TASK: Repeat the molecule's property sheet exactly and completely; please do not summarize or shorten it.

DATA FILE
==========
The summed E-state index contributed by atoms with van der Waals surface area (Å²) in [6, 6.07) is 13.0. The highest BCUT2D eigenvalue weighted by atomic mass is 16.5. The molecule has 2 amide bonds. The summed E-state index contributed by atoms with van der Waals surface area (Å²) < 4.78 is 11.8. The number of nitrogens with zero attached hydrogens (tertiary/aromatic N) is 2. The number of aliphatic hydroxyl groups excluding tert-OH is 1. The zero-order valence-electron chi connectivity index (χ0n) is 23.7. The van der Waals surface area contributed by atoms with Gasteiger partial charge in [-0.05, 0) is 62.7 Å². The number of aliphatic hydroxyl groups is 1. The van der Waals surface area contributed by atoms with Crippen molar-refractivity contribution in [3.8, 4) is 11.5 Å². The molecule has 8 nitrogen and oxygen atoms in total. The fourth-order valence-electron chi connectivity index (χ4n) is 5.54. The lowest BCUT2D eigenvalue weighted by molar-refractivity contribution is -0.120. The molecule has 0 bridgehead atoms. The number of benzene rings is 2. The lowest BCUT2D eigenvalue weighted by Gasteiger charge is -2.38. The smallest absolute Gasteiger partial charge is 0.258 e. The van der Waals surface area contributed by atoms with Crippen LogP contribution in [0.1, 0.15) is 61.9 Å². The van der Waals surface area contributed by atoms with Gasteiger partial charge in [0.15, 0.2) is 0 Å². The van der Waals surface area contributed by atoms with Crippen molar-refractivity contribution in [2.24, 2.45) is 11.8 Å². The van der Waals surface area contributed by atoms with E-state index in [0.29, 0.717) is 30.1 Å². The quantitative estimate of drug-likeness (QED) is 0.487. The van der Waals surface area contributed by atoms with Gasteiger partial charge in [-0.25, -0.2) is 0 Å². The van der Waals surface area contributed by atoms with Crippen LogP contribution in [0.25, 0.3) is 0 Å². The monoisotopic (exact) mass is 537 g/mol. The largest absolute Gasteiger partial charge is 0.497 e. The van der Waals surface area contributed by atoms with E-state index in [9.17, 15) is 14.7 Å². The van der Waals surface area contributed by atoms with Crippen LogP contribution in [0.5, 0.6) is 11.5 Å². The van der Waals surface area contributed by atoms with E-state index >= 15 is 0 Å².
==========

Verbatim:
The summed E-state index contributed by atoms with van der Waals surface area (Å²) in [6, 6.07) is 13.0. The highest BCUT2D eigenvalue weighted by atomic mass is 16.5. The molecule has 2 amide bonds. The summed E-state index contributed by atoms with van der Waals surface area (Å²) < 4.78 is 11.8. The number of nitrogens with zero attached hydrogens (tertiary/aromatic N) is 2. The number of aliphatic hydroxyl groups excluding tert-OH is 1. The zero-order valence-electron chi connectivity index (χ0n) is 23.7. The van der Waals surface area contributed by atoms with Gasteiger partial charge in [-0.05, 0) is 62.7 Å². The number of aliphatic hydroxyl groups is 1. The van der Waals surface area contributed by atoms with Crippen molar-refractivity contribution in [3.8, 4) is 11.5 Å². The molecule has 8 nitrogen and oxygen atoms in total. The fourth-order valence-electron chi connectivity index (χ4n) is 5.54. The lowest BCUT2D eigenvalue weighted by molar-refractivity contribution is -0.120. The molecule has 0 bridgehead atoms. The number of benzene rings is 2. The lowest BCUT2D eigenvalue weighted by Gasteiger charge is -2.38. The smallest absolute Gasteiger partial charge is 0.258 e. The van der Waals surface area contributed by atoms with Crippen LogP contribution in [0.1, 0.15) is 61.9 Å². The van der Waals surface area contributed by atoms with Gasteiger partial charge in [0.15, 0.2) is 0 Å². The van der Waals surface area contributed by atoms with Crippen molar-refractivity contribution in [2.24, 2.45) is 11.8 Å². The van der Waals surface area contributed by atoms with E-state index in [0.29, 0.717) is 30.1 Å². The quantitative estimate of drug-likeness (QED) is 0.487. The van der Waals surface area contributed by atoms with Gasteiger partial charge in [-0.25, -0.2) is 0 Å². The van der Waals surface area contributed by atoms with Crippen LogP contribution in [0.25, 0.3) is 0 Å². The monoisotopic (exact) mass is 537 g/mol. The largest absolute Gasteiger partial charge is 0.497 e. The van der Waals surface area contributed by atoms with E-state index in [9.17, 15) is 14.7 Å². The van der Waals surface area contributed by atoms with Crippen LogP contribution in [0.5, 0.6) is 11.5 Å². The van der Waals surface area contributed by atoms with E-state index >= 15 is 0 Å².